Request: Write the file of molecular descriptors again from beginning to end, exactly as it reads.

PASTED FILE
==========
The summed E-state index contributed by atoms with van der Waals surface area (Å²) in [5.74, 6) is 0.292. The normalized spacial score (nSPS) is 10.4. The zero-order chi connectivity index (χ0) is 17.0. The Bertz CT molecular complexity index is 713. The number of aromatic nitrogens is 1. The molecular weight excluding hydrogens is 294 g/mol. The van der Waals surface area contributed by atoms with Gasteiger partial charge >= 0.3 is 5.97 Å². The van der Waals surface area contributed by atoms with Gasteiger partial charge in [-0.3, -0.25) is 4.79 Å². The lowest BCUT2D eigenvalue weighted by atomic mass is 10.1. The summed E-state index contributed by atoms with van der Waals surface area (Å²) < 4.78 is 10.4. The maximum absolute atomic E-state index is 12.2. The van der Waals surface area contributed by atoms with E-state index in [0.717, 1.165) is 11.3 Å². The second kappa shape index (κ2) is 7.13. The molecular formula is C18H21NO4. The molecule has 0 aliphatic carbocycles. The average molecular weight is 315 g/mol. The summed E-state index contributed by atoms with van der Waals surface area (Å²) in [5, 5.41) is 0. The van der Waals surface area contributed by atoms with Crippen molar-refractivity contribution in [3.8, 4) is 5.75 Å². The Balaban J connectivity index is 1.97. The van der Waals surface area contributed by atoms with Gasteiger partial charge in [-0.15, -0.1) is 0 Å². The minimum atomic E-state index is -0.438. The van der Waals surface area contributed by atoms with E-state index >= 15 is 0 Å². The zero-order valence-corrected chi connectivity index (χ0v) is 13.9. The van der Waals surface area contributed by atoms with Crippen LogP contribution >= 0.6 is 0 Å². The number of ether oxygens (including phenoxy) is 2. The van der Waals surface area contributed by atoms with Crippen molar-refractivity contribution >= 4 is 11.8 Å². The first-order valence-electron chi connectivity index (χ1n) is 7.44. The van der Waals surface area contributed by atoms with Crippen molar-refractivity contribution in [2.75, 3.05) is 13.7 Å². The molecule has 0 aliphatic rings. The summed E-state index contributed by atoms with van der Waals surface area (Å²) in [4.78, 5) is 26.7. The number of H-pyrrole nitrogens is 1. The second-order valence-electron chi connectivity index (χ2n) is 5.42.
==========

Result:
The summed E-state index contributed by atoms with van der Waals surface area (Å²) in [5.74, 6) is 0.292. The normalized spacial score (nSPS) is 10.4. The zero-order chi connectivity index (χ0) is 17.0. The Bertz CT molecular complexity index is 713. The number of aromatic nitrogens is 1. The molecular weight excluding hydrogens is 294 g/mol. The van der Waals surface area contributed by atoms with Gasteiger partial charge >= 0.3 is 5.97 Å². The van der Waals surface area contributed by atoms with Gasteiger partial charge in [-0.3, -0.25) is 4.79 Å². The lowest BCUT2D eigenvalue weighted by atomic mass is 10.1. The summed E-state index contributed by atoms with van der Waals surface area (Å²) < 4.78 is 10.4. The maximum absolute atomic E-state index is 12.2. The van der Waals surface area contributed by atoms with E-state index in [0.717, 1.165) is 11.3 Å². The second kappa shape index (κ2) is 7.13. The molecular formula is C18H21NO4. The molecule has 0 aliphatic carbocycles. The average molecular weight is 315 g/mol. The summed E-state index contributed by atoms with van der Waals surface area (Å²) in [5, 5.41) is 0. The van der Waals surface area contributed by atoms with Crippen molar-refractivity contribution in [3.8, 4) is 5.75 Å². The Balaban J connectivity index is 1.97. The van der Waals surface area contributed by atoms with Gasteiger partial charge in [-0.15, -0.1) is 0 Å². The minimum atomic E-state index is -0.438. The van der Waals surface area contributed by atoms with E-state index >= 15 is 0 Å². The zero-order valence-corrected chi connectivity index (χ0v) is 13.9. The van der Waals surface area contributed by atoms with Crippen LogP contribution >= 0.6 is 0 Å². The number of ether oxygens (including phenoxy) is 2. The van der Waals surface area contributed by atoms with Crippen molar-refractivity contribution >= 4 is 11.8 Å². The first-order valence-electron chi connectivity index (χ1n) is 7.44. The van der Waals surface area contributed by atoms with Crippen molar-refractivity contribution in [2.75, 3.05) is 13.7 Å². The molecule has 0 aliphatic rings. The summed E-state index contributed by atoms with van der Waals surface area (Å²) in [4.78, 5) is 26.7. The number of H-pyrrole nitrogens is 1. The second-order valence-electron chi connectivity index (χ2n) is 5.42.